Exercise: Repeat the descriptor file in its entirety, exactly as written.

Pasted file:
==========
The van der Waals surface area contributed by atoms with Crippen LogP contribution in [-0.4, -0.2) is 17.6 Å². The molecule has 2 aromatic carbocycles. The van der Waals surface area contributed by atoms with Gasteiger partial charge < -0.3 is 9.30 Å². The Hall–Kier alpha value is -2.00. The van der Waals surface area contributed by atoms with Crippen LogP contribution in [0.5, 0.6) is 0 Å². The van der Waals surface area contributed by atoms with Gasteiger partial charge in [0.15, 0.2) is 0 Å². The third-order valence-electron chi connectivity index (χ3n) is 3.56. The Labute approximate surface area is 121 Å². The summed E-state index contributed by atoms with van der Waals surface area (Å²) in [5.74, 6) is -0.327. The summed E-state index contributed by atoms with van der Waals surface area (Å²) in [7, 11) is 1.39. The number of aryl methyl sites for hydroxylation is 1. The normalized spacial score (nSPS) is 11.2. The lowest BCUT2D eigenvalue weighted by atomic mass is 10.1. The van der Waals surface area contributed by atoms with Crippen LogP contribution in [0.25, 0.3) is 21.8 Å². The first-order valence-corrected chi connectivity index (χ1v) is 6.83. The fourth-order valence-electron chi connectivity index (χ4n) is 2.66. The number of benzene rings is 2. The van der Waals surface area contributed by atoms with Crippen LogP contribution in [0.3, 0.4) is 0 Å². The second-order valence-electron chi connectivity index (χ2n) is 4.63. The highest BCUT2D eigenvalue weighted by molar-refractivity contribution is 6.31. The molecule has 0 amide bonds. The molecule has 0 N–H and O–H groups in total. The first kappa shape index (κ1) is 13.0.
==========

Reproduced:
The van der Waals surface area contributed by atoms with Crippen LogP contribution in [-0.4, -0.2) is 17.6 Å². The molecule has 2 aromatic carbocycles. The van der Waals surface area contributed by atoms with Gasteiger partial charge < -0.3 is 9.30 Å². The Hall–Kier alpha value is -2.00. The van der Waals surface area contributed by atoms with Crippen LogP contribution in [0.5, 0.6) is 0 Å². The van der Waals surface area contributed by atoms with Gasteiger partial charge in [0.15, 0.2) is 0 Å². The third-order valence-electron chi connectivity index (χ3n) is 3.56. The Labute approximate surface area is 121 Å². The summed E-state index contributed by atoms with van der Waals surface area (Å²) in [5.74, 6) is -0.327. The summed E-state index contributed by atoms with van der Waals surface area (Å²) in [7, 11) is 1.39. The number of aryl methyl sites for hydroxylation is 1. The normalized spacial score (nSPS) is 11.2. The lowest BCUT2D eigenvalue weighted by atomic mass is 10.1. The van der Waals surface area contributed by atoms with Crippen LogP contribution in [0.25, 0.3) is 21.8 Å². The first-order valence-corrected chi connectivity index (χ1v) is 6.83. The fourth-order valence-electron chi connectivity index (χ4n) is 2.66. The number of benzene rings is 2. The van der Waals surface area contributed by atoms with Crippen LogP contribution in [0.3, 0.4) is 0 Å². The second-order valence-electron chi connectivity index (χ2n) is 4.63. The highest BCUT2D eigenvalue weighted by molar-refractivity contribution is 6.31. The molecule has 0 amide bonds. The molecule has 0 N–H and O–H groups in total. The first kappa shape index (κ1) is 13.0.